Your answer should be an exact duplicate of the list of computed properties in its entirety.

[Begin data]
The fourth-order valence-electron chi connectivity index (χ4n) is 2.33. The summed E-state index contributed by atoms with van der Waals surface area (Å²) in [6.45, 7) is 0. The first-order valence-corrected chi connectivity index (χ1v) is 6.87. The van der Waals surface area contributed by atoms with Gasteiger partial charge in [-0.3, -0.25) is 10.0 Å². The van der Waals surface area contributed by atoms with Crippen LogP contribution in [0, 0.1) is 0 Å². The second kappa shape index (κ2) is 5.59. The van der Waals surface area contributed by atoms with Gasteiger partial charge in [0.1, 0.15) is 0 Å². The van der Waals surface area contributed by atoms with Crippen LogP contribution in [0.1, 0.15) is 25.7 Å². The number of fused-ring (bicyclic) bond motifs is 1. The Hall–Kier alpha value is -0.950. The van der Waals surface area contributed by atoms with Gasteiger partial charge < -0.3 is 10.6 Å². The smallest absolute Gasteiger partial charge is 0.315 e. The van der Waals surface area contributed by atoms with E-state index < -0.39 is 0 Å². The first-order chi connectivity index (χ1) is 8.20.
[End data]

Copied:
The fourth-order valence-electron chi connectivity index (χ4n) is 2.33. The summed E-state index contributed by atoms with van der Waals surface area (Å²) in [6.45, 7) is 0. The first-order valence-corrected chi connectivity index (χ1v) is 6.87. The van der Waals surface area contributed by atoms with Gasteiger partial charge in [-0.3, -0.25) is 10.0 Å². The van der Waals surface area contributed by atoms with Crippen LogP contribution in [0, 0.1) is 0 Å². The second kappa shape index (κ2) is 5.59. The van der Waals surface area contributed by atoms with Gasteiger partial charge in [0.1, 0.15) is 0 Å². The van der Waals surface area contributed by atoms with Crippen LogP contribution in [0.1, 0.15) is 25.7 Å². The number of fused-ring (bicyclic) bond motifs is 1. The Hall–Kier alpha value is -0.950. The van der Waals surface area contributed by atoms with Gasteiger partial charge < -0.3 is 10.6 Å². The smallest absolute Gasteiger partial charge is 0.315 e. The van der Waals surface area contributed by atoms with E-state index < -0.39 is 0 Å². The first-order chi connectivity index (χ1) is 8.20.